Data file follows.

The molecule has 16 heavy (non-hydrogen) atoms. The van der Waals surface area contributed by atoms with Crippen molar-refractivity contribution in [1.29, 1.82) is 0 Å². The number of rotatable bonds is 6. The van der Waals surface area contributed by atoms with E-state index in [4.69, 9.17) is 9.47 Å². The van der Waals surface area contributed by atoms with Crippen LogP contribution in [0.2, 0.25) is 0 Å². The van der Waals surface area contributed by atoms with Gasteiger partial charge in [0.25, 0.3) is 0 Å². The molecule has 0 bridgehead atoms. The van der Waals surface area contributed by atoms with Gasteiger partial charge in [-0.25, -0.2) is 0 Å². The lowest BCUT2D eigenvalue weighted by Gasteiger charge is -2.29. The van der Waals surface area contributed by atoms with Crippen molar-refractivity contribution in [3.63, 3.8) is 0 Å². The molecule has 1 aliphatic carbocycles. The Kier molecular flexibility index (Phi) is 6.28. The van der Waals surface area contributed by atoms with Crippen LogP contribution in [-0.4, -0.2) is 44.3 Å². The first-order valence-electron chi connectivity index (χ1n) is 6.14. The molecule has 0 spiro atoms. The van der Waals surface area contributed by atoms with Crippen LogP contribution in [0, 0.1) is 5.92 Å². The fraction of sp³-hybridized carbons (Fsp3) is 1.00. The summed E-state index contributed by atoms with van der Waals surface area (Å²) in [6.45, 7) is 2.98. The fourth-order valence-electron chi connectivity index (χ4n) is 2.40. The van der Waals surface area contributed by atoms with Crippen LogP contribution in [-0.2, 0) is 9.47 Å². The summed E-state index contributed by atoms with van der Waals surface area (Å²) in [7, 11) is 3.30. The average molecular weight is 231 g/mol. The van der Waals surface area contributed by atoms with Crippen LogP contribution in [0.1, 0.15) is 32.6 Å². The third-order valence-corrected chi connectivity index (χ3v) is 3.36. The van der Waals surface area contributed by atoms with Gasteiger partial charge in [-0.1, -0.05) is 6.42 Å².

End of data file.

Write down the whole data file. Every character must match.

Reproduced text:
The molecule has 16 heavy (non-hydrogen) atoms. The van der Waals surface area contributed by atoms with Crippen molar-refractivity contribution in [1.29, 1.82) is 0 Å². The number of rotatable bonds is 6. The van der Waals surface area contributed by atoms with E-state index in [4.69, 9.17) is 9.47 Å². The van der Waals surface area contributed by atoms with Crippen LogP contribution in [0.2, 0.25) is 0 Å². The van der Waals surface area contributed by atoms with Gasteiger partial charge in [0.25, 0.3) is 0 Å². The molecule has 0 bridgehead atoms. The van der Waals surface area contributed by atoms with Gasteiger partial charge in [-0.25, -0.2) is 0 Å². The lowest BCUT2D eigenvalue weighted by Gasteiger charge is -2.29. The van der Waals surface area contributed by atoms with Crippen molar-refractivity contribution in [3.63, 3.8) is 0 Å². The molecule has 1 aliphatic carbocycles. The Kier molecular flexibility index (Phi) is 6.28. The van der Waals surface area contributed by atoms with Crippen LogP contribution in [-0.4, -0.2) is 44.3 Å². The first-order valence-electron chi connectivity index (χ1n) is 6.14. The molecule has 0 spiro atoms. The van der Waals surface area contributed by atoms with Crippen LogP contribution in [0, 0.1) is 5.92 Å². The fraction of sp³-hybridized carbons (Fsp3) is 1.00. The summed E-state index contributed by atoms with van der Waals surface area (Å²) in [6.45, 7) is 2.98. The fourth-order valence-electron chi connectivity index (χ4n) is 2.40. The van der Waals surface area contributed by atoms with Crippen LogP contribution in [-0.2, 0) is 9.47 Å². The summed E-state index contributed by atoms with van der Waals surface area (Å²) in [7, 11) is 3.30. The average molecular weight is 231 g/mol. The van der Waals surface area contributed by atoms with Crippen LogP contribution in [0.1, 0.15) is 32.6 Å². The third-order valence-corrected chi connectivity index (χ3v) is 3.36. The van der Waals surface area contributed by atoms with Gasteiger partial charge in [-0.1, -0.05) is 6.42 Å².